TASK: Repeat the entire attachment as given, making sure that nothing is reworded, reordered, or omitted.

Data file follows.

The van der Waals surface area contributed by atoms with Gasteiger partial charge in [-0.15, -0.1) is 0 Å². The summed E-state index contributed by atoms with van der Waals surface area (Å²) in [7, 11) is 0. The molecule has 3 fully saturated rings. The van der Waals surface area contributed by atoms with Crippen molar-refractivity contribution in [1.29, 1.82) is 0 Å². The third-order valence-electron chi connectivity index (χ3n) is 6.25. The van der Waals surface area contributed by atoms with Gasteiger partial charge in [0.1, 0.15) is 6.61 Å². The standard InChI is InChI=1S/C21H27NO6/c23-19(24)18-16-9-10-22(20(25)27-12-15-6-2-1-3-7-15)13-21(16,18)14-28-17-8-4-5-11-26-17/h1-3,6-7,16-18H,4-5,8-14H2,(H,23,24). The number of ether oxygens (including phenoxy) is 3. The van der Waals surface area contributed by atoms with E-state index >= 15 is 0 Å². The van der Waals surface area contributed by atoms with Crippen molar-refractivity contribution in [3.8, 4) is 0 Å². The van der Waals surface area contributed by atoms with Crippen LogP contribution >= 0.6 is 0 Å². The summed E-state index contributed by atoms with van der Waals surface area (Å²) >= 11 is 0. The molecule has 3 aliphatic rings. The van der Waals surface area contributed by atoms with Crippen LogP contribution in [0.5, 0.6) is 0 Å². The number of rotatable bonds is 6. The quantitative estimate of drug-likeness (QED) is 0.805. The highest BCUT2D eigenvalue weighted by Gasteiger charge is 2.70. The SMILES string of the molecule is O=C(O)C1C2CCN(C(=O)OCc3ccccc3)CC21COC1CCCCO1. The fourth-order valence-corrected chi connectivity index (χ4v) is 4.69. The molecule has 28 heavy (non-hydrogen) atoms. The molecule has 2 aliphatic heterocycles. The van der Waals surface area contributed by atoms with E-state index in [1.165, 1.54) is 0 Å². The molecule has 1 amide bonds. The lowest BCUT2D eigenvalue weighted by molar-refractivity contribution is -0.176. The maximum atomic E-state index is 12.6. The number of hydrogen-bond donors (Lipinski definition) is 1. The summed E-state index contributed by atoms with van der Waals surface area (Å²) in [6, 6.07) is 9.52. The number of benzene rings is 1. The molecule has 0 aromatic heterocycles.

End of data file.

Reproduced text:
The van der Waals surface area contributed by atoms with Gasteiger partial charge in [-0.15, -0.1) is 0 Å². The summed E-state index contributed by atoms with van der Waals surface area (Å²) in [7, 11) is 0. The molecule has 3 fully saturated rings. The van der Waals surface area contributed by atoms with Crippen molar-refractivity contribution in [1.29, 1.82) is 0 Å². The third-order valence-electron chi connectivity index (χ3n) is 6.25. The van der Waals surface area contributed by atoms with Gasteiger partial charge in [0.1, 0.15) is 6.61 Å². The standard InChI is InChI=1S/C21H27NO6/c23-19(24)18-16-9-10-22(20(25)27-12-15-6-2-1-3-7-15)13-21(16,18)14-28-17-8-4-5-11-26-17/h1-3,6-7,16-18H,4-5,8-14H2,(H,23,24). The number of ether oxygens (including phenoxy) is 3. The van der Waals surface area contributed by atoms with E-state index >= 15 is 0 Å². The van der Waals surface area contributed by atoms with Crippen molar-refractivity contribution in [3.8, 4) is 0 Å². The van der Waals surface area contributed by atoms with Crippen LogP contribution >= 0.6 is 0 Å². The summed E-state index contributed by atoms with van der Waals surface area (Å²) >= 11 is 0. The molecule has 3 aliphatic rings. The van der Waals surface area contributed by atoms with Crippen LogP contribution in [0.5, 0.6) is 0 Å². The number of rotatable bonds is 6. The quantitative estimate of drug-likeness (QED) is 0.805. The highest BCUT2D eigenvalue weighted by Gasteiger charge is 2.70. The SMILES string of the molecule is O=C(O)C1C2CCN(C(=O)OCc3ccccc3)CC21COC1CCCCO1. The fourth-order valence-corrected chi connectivity index (χ4v) is 4.69. The molecule has 28 heavy (non-hydrogen) atoms. The molecule has 2 aliphatic heterocycles. The van der Waals surface area contributed by atoms with E-state index in [1.165, 1.54) is 0 Å². The molecule has 1 amide bonds. The lowest BCUT2D eigenvalue weighted by molar-refractivity contribution is -0.176. The maximum atomic E-state index is 12.6. The number of hydrogen-bond donors (Lipinski definition) is 1. The summed E-state index contributed by atoms with van der Waals surface area (Å²) in [6, 6.07) is 9.52. The number of benzene rings is 1. The molecule has 0 aromatic heterocycles.